The World’s Longest System of Barrier Islands
Some of the most unusual and beautiful beaches on America’s Atlantic coast can be found in North Carolina’s Outer Banks, a string of skinny barrier islands that stretches 150 miles from the Virginia border to the southernmost point at Cape Lookout and Beaufort, a charming mainland town first settled in 1710. The candy-striped Cape Hatteras Lighthouse is the most famous structure on the Outer Banks and the tallest of America’s lighthouses.
Tricky winds and tides necessitated its construction, having sunk more than 650 ships and given the area its notoriety as the Graveyard of the Atlantic. Those same winds and tides now make it a windsurfers’ heaven.
The Outer Banks were the legendary haunt of many infamous 18th-century pirates, including the notorious Blackbeard, whose alleged buried booty remains undiscovered. Easier to find is the dignified and extremely comfortable Sanderling Inn, which sits just north of the whimsically monikered town of Duck, on the edge of the 3,400-acre Pine Island Audubon Sanctuary, surrounded by 12 sea-to-sound acres of untouched real estate.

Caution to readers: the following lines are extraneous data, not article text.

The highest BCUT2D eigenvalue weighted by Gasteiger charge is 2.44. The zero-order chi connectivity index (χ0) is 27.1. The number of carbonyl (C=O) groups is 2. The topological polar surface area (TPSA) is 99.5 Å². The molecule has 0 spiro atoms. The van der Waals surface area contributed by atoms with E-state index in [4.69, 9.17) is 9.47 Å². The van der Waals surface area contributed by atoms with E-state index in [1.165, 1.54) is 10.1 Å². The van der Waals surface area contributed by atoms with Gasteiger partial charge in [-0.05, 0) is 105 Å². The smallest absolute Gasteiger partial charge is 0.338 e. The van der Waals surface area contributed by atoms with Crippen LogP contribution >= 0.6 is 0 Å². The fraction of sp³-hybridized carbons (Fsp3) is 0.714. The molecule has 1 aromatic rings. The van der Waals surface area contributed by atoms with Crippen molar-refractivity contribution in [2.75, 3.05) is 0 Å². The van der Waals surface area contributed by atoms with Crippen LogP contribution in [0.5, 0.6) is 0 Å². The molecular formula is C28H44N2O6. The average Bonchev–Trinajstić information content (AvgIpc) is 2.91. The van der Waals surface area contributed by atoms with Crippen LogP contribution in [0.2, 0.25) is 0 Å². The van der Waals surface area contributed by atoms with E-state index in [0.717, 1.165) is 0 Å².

Known as the Outer Banks’s most luxurious refuge, the inn is also ecosensitive, offering tours that explore its exquisitely fragile habitat, which includes the East Coast’s highest sand dunes and the Outer Banks’s famous wild horses.
You can stroll endlessly on miles of lonely, windblown beach, all the while looking forward to what awaits you later at the inn’s restaurant, adjacent to the main house in a restored 1899 United States Lifesaving Station and famous for its excellent menu, themed to the sea, and with a Southern slant. Expect attention-getters like roasted oysters with peppers and jack cheese, fricassee of shrimp, and Carolina duckling with black cherry sauce.